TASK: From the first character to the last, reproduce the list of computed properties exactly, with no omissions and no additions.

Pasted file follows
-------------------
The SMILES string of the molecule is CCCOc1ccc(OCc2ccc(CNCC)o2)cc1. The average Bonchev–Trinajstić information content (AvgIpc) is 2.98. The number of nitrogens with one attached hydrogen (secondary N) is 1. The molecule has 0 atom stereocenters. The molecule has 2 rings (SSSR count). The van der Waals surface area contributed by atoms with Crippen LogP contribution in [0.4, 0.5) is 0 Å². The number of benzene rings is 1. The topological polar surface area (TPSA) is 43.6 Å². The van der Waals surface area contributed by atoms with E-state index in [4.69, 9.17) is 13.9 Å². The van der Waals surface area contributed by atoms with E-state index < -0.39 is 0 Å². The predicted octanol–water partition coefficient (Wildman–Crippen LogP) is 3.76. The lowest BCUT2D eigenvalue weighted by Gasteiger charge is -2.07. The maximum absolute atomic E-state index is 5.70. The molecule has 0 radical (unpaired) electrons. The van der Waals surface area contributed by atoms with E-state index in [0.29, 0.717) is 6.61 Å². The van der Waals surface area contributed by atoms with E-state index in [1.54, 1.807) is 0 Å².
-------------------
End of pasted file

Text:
The SMILES string of the molecule is CCCOc1ccc(OCc2ccc(CNCC)o2)cc1. The average Bonchev–Trinajstić information content (AvgIpc) is 2.98. The number of nitrogens with one attached hydrogen (secondary N) is 1. The molecule has 0 atom stereocenters. The molecule has 2 rings (SSSR count). The van der Waals surface area contributed by atoms with Crippen LogP contribution in [0.4, 0.5) is 0 Å². The number of benzene rings is 1. The topological polar surface area (TPSA) is 43.6 Å². The van der Waals surface area contributed by atoms with E-state index in [4.69, 9.17) is 13.9 Å². The van der Waals surface area contributed by atoms with E-state index < -0.39 is 0 Å². The predicted octanol–water partition coefficient (Wildman–Crippen LogP) is 3.76. The lowest BCUT2D eigenvalue weighted by Gasteiger charge is -2.07. The maximum absolute atomic E-state index is 5.70. The molecule has 0 radical (unpaired) electrons. The van der Waals surface area contributed by atoms with E-state index in [0.29, 0.717) is 6.61 Å². The van der Waals surface area contributed by atoms with E-state index in [1.54, 1.807) is 0 Å².